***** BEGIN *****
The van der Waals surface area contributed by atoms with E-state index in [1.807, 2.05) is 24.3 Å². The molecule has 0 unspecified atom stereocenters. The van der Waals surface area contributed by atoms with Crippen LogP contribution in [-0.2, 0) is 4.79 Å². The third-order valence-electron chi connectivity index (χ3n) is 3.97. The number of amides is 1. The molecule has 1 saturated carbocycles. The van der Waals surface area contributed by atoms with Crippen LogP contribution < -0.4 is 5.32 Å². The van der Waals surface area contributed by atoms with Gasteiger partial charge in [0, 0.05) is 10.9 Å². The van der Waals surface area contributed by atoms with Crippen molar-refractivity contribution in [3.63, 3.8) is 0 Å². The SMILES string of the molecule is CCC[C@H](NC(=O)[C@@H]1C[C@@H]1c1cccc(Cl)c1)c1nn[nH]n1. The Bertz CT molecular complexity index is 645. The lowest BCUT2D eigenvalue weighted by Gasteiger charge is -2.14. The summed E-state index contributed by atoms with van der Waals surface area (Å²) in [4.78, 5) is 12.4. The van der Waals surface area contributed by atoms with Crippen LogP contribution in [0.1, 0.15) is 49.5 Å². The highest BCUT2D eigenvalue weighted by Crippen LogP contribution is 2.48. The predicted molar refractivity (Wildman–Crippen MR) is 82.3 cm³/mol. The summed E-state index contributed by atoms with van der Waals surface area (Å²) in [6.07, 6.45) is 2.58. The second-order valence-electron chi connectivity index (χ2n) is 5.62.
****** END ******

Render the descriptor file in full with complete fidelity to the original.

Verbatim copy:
The van der Waals surface area contributed by atoms with E-state index in [1.807, 2.05) is 24.3 Å². The molecule has 0 unspecified atom stereocenters. The van der Waals surface area contributed by atoms with Crippen LogP contribution in [-0.2, 0) is 4.79 Å². The third-order valence-electron chi connectivity index (χ3n) is 3.97. The number of amides is 1. The molecule has 1 saturated carbocycles. The van der Waals surface area contributed by atoms with Crippen LogP contribution < -0.4 is 5.32 Å². The van der Waals surface area contributed by atoms with Gasteiger partial charge in [0, 0.05) is 10.9 Å². The van der Waals surface area contributed by atoms with Crippen molar-refractivity contribution in [3.63, 3.8) is 0 Å². The SMILES string of the molecule is CCC[C@H](NC(=O)[C@@H]1C[C@@H]1c1cccc(Cl)c1)c1nn[nH]n1. The Bertz CT molecular complexity index is 645. The lowest BCUT2D eigenvalue weighted by Gasteiger charge is -2.14. The summed E-state index contributed by atoms with van der Waals surface area (Å²) in [4.78, 5) is 12.4. The van der Waals surface area contributed by atoms with Crippen LogP contribution in [0.1, 0.15) is 49.5 Å². The highest BCUT2D eigenvalue weighted by Crippen LogP contribution is 2.48. The predicted molar refractivity (Wildman–Crippen MR) is 82.3 cm³/mol. The summed E-state index contributed by atoms with van der Waals surface area (Å²) in [6.07, 6.45) is 2.58. The second-order valence-electron chi connectivity index (χ2n) is 5.62.